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Must Cape bear the brunt of wind-energy growth? 

Credit:  Cape Cod Times, www.capecodonline.com 4 February 2011 ~~

Aside from the problems of sound and flicker, and depressed property values, industrial wind turbines (41 stories tall, higher than the Statue of Liberty) are totally out of place here in Brewster and on Cape Cod.

What are the reasons we live here? We enjoy the unique environment of the ocean and bay, the stretches of the beaches, the rural pace and atmosphere, the diverse flora and fauna, and the small-town feeling. Very few buildings are more than one story tall. The nights are very quiet.

Since the Cape is one of the windier parts of Massachusetts, are we to play host to tens of industrial-size structures? Will this help us continue to attract tourists? Will young families want to move here? Is this how we keep our children living and working here?

Is the Cape going to be the central location for wind turbines in order to fulfill the governor’s goal of alternative energy development?

What are we doing?

The citizens of Brewster and other Cape towns need to continue to object to this major intrusion into our level of quality of life. Please attend the planning board meeting in Brewster on Feb. 9 at 7 p.m.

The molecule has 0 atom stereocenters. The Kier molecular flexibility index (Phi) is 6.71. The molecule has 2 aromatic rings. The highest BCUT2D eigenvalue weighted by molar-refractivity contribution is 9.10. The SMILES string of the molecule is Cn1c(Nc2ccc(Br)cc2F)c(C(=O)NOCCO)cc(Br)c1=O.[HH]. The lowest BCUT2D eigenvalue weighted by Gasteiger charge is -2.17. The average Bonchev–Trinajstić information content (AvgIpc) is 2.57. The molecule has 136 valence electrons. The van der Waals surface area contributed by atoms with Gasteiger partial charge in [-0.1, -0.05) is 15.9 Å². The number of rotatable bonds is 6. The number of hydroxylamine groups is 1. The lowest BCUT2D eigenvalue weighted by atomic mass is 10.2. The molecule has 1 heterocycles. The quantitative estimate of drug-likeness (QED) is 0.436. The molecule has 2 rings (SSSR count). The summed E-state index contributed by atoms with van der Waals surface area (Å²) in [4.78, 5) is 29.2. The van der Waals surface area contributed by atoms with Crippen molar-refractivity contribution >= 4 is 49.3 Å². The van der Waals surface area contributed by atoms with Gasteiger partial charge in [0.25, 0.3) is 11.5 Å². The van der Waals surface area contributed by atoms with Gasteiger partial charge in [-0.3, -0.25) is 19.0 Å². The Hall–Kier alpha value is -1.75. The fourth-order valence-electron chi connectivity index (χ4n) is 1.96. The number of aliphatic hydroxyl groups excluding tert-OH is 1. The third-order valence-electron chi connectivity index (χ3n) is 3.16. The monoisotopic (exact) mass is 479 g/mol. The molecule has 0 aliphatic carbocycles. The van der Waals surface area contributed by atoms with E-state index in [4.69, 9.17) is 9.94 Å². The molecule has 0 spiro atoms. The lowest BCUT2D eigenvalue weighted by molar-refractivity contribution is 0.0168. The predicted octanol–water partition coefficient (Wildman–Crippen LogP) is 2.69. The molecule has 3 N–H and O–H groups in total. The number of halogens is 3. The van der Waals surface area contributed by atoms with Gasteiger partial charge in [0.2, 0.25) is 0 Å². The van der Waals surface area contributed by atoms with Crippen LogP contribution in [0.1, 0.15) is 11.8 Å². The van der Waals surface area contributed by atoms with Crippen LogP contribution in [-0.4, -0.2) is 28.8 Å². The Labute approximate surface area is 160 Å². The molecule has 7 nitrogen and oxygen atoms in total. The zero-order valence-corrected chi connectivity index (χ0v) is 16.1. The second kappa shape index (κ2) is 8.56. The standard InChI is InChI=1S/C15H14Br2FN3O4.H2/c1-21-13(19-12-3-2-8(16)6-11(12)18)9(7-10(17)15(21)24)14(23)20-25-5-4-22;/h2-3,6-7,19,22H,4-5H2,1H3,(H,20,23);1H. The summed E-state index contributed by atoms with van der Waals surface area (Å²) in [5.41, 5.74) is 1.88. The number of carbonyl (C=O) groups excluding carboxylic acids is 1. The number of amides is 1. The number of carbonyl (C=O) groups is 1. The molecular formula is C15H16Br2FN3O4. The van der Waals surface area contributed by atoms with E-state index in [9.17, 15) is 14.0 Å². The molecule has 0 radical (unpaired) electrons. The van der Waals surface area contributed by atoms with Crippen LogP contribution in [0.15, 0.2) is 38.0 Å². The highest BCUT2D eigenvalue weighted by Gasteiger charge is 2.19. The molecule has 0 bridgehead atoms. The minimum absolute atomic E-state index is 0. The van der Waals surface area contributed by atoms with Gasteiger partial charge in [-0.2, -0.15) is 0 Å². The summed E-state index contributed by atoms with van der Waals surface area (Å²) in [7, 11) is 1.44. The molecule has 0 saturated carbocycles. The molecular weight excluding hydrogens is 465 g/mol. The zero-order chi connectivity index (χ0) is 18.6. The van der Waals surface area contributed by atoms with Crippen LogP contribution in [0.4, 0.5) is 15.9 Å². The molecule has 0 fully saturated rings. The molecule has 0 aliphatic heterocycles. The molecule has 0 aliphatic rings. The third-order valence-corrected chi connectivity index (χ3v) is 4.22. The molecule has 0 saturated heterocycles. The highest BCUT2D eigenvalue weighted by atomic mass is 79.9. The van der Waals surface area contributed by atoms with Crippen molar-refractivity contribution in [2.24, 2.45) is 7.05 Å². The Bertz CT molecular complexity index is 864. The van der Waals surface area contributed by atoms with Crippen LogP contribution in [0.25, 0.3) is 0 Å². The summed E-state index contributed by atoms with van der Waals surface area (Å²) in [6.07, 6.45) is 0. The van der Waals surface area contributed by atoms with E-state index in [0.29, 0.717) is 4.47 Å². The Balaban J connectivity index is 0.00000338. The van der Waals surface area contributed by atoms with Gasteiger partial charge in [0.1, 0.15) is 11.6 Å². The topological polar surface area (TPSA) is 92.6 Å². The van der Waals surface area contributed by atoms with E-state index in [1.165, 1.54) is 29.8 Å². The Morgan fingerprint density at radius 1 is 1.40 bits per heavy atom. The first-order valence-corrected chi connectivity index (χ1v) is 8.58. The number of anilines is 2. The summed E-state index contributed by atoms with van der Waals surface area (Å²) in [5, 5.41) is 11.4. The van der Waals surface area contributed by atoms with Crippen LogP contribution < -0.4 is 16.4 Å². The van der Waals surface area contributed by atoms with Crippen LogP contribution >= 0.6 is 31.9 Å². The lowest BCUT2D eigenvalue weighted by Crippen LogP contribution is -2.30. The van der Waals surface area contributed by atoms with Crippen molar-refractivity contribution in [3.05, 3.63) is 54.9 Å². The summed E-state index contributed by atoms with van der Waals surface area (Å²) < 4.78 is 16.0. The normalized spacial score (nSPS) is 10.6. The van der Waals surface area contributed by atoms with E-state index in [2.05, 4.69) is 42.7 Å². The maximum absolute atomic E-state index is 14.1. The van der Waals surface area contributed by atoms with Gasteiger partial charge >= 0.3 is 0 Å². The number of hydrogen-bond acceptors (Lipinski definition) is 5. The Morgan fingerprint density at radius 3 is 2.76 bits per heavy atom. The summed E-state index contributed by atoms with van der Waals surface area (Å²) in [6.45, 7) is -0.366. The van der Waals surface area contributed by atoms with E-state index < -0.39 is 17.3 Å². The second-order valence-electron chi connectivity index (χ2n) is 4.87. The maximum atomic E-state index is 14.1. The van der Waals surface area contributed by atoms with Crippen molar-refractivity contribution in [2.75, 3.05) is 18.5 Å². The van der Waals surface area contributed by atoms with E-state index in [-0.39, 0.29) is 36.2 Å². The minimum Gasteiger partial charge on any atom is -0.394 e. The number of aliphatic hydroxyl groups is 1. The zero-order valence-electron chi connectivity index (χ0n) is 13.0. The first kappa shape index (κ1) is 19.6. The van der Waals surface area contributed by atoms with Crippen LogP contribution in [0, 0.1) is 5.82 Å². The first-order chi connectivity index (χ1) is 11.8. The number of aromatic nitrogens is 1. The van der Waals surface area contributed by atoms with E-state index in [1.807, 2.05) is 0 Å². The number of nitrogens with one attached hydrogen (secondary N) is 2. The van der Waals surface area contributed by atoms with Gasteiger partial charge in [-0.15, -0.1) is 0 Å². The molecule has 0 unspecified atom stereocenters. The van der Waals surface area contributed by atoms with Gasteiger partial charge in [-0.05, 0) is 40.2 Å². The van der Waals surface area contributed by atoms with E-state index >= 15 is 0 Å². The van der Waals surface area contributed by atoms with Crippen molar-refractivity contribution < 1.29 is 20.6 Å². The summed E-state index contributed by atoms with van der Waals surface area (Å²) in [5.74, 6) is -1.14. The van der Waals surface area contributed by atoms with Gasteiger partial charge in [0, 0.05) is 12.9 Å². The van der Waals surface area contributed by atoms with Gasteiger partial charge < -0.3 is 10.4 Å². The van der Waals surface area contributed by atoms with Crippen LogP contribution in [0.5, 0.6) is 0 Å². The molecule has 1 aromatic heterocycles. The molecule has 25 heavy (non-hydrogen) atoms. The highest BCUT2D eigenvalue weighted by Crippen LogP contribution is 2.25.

Mitch Relin


Source:  Cape Cod Times, www.capecodonline.com 4 February 2011

This article is the work of the source indicated. Any opinions expressed in it are not necessarily those of National Wind Watch.

The copyright of this article resides with the author or publisher indicated. As part of its noncommercial educational effort to present the environmental, social, scientific, and economic issues of large-scale wind power development to a global audience seeking such information, National Wind Watch endeavors to observe “fair use” as provided for in section 107 of U.S. Copyright Law and similar “fair dealing” provisions of the copyright laws of other nations. Send requests to excerpt, general inquiries, and comments via e-mail.

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